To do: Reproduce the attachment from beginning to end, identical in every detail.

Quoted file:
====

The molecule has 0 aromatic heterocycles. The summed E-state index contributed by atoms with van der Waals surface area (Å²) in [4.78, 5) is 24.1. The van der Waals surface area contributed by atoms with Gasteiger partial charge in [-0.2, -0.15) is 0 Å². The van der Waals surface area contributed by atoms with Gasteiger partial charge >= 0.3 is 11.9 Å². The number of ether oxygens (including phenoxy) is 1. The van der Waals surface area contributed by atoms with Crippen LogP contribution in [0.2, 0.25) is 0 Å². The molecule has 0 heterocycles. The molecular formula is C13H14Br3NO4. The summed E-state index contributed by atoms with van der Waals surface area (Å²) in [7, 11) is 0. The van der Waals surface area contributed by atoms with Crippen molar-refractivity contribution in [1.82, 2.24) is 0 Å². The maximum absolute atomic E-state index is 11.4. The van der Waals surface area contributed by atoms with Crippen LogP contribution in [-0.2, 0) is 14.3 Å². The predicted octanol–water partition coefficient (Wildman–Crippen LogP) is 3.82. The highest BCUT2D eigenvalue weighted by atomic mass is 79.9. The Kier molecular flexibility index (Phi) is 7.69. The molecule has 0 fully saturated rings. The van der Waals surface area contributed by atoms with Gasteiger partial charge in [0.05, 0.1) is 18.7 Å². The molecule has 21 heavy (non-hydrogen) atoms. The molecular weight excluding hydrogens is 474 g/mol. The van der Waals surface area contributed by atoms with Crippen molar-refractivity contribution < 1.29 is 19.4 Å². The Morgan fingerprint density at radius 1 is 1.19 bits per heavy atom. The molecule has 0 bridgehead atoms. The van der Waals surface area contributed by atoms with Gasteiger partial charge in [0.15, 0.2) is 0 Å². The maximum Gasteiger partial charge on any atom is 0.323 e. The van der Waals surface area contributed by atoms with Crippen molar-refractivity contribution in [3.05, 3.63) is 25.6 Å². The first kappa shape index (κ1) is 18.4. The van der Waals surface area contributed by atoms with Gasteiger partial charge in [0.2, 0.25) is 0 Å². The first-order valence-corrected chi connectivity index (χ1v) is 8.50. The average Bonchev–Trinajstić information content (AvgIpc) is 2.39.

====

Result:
The molecule has 0 aromatic heterocycles. The summed E-state index contributed by atoms with van der Waals surface area (Å²) in [4.78, 5) is 24.1. The van der Waals surface area contributed by atoms with Gasteiger partial charge in [-0.2, -0.15) is 0 Å². The van der Waals surface area contributed by atoms with Gasteiger partial charge >= 0.3 is 11.9 Å². The number of ether oxygens (including phenoxy) is 1. The van der Waals surface area contributed by atoms with Crippen LogP contribution in [0.2, 0.25) is 0 Å². The molecule has 0 heterocycles. The molecular formula is C13H14Br3NO4. The summed E-state index contributed by atoms with van der Waals surface area (Å²) in [7, 11) is 0. The van der Waals surface area contributed by atoms with Crippen molar-refractivity contribution in [1.82, 2.24) is 0 Å². The maximum absolute atomic E-state index is 11.4. The van der Waals surface area contributed by atoms with Crippen LogP contribution in [-0.2, 0) is 14.3 Å². The predicted octanol–water partition coefficient (Wildman–Crippen LogP) is 3.82. The highest BCUT2D eigenvalue weighted by atomic mass is 79.9. The Kier molecular flexibility index (Phi) is 7.69. The molecule has 0 fully saturated rings. The van der Waals surface area contributed by atoms with Gasteiger partial charge in [0.05, 0.1) is 18.7 Å². The molecule has 21 heavy (non-hydrogen) atoms. The molecular weight excluding hydrogens is 474 g/mol. The van der Waals surface area contributed by atoms with Crippen molar-refractivity contribution < 1.29 is 19.4 Å². The Morgan fingerprint density at radius 1 is 1.19 bits per heavy atom. The molecule has 0 bridgehead atoms. The van der Waals surface area contributed by atoms with Gasteiger partial charge in [0.15, 0.2) is 0 Å². The maximum Gasteiger partial charge on any atom is 0.323 e. The van der Waals surface area contributed by atoms with Crippen molar-refractivity contribution in [3.05, 3.63) is 25.6 Å². The first kappa shape index (κ1) is 18.4. The van der Waals surface area contributed by atoms with Gasteiger partial charge in [0.2, 0.25) is 0 Å². The first-order valence-corrected chi connectivity index (χ1v) is 8.50. The average Bonchev–Trinajstić information content (AvgIpc) is 2.39.